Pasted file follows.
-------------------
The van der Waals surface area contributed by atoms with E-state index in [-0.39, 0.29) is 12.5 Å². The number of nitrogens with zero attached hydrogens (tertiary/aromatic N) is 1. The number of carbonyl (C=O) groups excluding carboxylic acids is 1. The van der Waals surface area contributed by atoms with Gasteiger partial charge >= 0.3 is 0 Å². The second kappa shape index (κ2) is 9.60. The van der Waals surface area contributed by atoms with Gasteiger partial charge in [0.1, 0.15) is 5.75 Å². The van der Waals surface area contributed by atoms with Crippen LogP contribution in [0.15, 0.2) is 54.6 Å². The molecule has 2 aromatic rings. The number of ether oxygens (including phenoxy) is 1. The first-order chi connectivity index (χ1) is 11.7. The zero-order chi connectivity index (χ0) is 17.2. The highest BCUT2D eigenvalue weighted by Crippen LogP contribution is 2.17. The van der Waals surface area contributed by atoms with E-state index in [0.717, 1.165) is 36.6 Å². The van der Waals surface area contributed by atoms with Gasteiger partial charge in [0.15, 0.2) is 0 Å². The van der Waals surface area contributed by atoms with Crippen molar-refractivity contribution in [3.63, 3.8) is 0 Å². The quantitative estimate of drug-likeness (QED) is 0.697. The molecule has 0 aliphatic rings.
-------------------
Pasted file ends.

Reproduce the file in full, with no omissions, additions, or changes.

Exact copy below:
The van der Waals surface area contributed by atoms with E-state index in [-0.39, 0.29) is 12.5 Å². The number of nitrogens with zero attached hydrogens (tertiary/aromatic N) is 1. The number of carbonyl (C=O) groups excluding carboxylic acids is 1. The van der Waals surface area contributed by atoms with Gasteiger partial charge >= 0.3 is 0 Å². The second kappa shape index (κ2) is 9.60. The van der Waals surface area contributed by atoms with Gasteiger partial charge in [0.1, 0.15) is 5.75 Å². The van der Waals surface area contributed by atoms with Crippen LogP contribution in [0.15, 0.2) is 54.6 Å². The molecule has 2 aromatic rings. The number of ether oxygens (including phenoxy) is 1. The first-order chi connectivity index (χ1) is 11.7. The zero-order chi connectivity index (χ0) is 17.2. The highest BCUT2D eigenvalue weighted by Crippen LogP contribution is 2.17. The van der Waals surface area contributed by atoms with E-state index in [0.717, 1.165) is 36.6 Å². The van der Waals surface area contributed by atoms with Gasteiger partial charge in [0.15, 0.2) is 0 Å². The van der Waals surface area contributed by atoms with Crippen molar-refractivity contribution in [3.63, 3.8) is 0 Å². The quantitative estimate of drug-likeness (QED) is 0.697. The molecule has 0 aliphatic rings.